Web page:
When listeners make their way through your songs, what do you want to feel? What kind of situation do you see your music accompanying?

The music is very cinematic. I think it pairs well with headphones – a lot of work went into the mixing process to reward that particular experience. I also wrote the album as a seamless loop, and I’m a very album-oriented person, as opposed to a single on a playlist sort of thing.

How do you know when a track is ready? Does it ever become difficult to either refine ideas down or to stop perfecting?

I have found that my first guess is essentially a sketch. It’s probably 60 or 70% of the way there, but I need to sit on it, let it ruminate, work on some other things, and ultimately come back for another pass. I can almost always find space for another countermelody or some atmospheric sound design.

Was there any song on the album that was particularly a challenge to write?

I struggled with ‘non-veritas’ because I had so many ideas for melodies. The result is that there are still several guitar lines, but I had to keep from going for 15 minutes there. The struggle was real.

There are many descriptions of the ideal state of mind for being creative. What is it like for you? What supports this ideal state of mind and what are distractions? Are there strategies to enter into this state more easily?

I feel a strong sense of focus and some level of anticipation. It’s very close to being on a scavenger hunt. You sort of throw out sounds and ideas, and you need to be free about it and unprecious, and then you trim away, refine, and discover new moments. Some of it is also connective work, such as how to bridge part A with part B, which is a little more logical. As for entering this state, I have to have emotional inspiration. Every time I sit down to write because I feel like I should it ends up a wash.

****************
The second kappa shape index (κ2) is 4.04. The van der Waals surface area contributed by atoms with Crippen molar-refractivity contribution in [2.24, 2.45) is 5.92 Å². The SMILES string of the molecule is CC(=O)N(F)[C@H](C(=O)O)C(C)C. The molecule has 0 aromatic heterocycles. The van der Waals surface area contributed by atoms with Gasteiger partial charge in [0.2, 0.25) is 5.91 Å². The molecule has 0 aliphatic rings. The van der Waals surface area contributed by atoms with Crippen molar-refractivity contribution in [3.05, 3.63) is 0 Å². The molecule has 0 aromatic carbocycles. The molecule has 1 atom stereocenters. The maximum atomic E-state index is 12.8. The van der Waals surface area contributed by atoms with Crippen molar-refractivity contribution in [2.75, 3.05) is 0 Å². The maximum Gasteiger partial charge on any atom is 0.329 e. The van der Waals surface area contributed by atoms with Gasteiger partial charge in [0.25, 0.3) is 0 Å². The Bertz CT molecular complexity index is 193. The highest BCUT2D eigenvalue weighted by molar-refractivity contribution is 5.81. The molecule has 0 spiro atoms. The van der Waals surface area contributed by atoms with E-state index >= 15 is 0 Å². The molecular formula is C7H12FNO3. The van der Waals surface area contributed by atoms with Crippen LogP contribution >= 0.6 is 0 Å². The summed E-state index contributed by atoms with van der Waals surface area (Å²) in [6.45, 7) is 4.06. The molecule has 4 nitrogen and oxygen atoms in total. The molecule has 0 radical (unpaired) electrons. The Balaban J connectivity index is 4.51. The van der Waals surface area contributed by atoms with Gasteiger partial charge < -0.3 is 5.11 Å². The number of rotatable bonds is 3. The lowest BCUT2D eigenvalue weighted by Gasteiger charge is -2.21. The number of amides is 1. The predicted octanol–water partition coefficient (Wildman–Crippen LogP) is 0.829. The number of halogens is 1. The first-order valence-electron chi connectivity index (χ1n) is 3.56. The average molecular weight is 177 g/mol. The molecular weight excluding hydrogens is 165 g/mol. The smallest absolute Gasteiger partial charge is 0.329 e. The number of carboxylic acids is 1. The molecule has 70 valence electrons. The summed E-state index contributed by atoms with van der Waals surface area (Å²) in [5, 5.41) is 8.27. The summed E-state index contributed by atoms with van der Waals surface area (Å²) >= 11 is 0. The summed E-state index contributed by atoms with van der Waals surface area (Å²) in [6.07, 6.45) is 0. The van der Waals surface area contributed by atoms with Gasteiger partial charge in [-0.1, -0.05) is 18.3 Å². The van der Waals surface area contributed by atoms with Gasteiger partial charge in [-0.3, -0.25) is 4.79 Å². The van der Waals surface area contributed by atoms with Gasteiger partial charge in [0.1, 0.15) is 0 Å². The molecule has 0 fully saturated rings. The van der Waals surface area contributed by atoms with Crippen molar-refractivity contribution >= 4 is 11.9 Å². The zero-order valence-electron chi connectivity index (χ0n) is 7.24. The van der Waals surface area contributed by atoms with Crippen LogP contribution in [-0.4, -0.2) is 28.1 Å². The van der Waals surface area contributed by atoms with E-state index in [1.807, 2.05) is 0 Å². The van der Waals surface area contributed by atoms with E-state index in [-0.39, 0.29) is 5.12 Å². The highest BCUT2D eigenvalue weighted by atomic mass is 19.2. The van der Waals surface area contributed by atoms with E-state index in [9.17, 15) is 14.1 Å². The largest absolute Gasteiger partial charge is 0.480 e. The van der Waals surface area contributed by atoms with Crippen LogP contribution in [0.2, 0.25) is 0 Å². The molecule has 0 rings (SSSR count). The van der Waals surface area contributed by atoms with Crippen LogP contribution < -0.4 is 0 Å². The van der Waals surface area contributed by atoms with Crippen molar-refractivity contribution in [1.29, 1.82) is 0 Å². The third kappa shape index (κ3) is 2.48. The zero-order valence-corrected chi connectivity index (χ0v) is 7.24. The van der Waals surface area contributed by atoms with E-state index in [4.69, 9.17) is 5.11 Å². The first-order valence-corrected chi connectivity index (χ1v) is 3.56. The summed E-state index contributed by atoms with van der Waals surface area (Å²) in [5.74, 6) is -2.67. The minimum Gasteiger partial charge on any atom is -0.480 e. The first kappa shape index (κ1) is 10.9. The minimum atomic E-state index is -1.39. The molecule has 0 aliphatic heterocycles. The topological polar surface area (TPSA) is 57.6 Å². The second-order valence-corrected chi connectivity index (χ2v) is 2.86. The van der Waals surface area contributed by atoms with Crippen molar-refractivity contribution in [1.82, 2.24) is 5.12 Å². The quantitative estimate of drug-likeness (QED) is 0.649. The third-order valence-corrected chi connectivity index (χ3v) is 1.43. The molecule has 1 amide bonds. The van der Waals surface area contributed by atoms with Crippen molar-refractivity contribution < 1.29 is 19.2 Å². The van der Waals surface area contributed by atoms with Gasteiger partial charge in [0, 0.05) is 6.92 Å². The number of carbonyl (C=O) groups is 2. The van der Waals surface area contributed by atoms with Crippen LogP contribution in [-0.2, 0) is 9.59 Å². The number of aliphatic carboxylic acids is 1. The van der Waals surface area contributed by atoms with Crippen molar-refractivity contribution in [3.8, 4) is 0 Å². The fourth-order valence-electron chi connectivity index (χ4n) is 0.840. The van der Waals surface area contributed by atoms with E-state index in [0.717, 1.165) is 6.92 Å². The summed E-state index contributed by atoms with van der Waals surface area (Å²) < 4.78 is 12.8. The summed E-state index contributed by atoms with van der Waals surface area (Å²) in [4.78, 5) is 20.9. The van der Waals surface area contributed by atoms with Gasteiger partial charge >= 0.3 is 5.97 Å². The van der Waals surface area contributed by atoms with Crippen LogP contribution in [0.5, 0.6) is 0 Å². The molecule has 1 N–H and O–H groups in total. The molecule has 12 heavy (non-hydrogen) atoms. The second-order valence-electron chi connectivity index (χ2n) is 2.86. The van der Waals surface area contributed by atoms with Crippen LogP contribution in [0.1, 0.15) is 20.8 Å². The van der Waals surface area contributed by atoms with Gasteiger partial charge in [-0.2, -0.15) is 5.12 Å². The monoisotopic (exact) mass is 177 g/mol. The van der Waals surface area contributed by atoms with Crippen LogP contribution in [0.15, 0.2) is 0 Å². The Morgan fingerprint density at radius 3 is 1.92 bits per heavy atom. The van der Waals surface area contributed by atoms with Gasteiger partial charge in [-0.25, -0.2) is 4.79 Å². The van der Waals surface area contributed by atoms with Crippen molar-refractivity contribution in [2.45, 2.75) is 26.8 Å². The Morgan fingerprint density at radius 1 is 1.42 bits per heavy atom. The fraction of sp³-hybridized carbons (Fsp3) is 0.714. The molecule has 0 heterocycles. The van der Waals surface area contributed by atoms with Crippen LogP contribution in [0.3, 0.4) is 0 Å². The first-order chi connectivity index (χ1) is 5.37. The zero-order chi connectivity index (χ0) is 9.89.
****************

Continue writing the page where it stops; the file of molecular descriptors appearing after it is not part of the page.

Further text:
In how much, do you feel, are creative decisions shaped by cultural differences – and in how much, vice versa, is the perception of sound influenced by cultural differences?

The law of averages always means that you’re going to pull towards the center of what is around you. Like anyone else that I know who works on music, you have to create a lot of bad things before you can start to find the good stuff. Some of those bad things are things that sound like other people and are going to be inspired by the place in culture that you feel that you occupy. In my experience, it takes an awful lot of work and building up your self-confidence in what you’re doing to trust yourself to find new sounds and new vibes. I try to do things that are new to me. I don’t necessarily worry if they’re new to the world.

To wrap it up, please tell us about some of your favorite albums. Have you found something new lately you would like to recommend to our readers?

Some of my favorite stuff was written by friends of mine who have never released anything officially. For example, one track in particular stands out that I kept on repeating basically the entire recording process. Two friends had written it maybe 10 years ago and it just really works for me. Otherwise, I really dig the latest Ad Nauseam record, pretty much anything by Every Time I Die, and Bon Iver.

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Still can't tell exactly my origins because of my suspiciously ‘Chinese eyes’.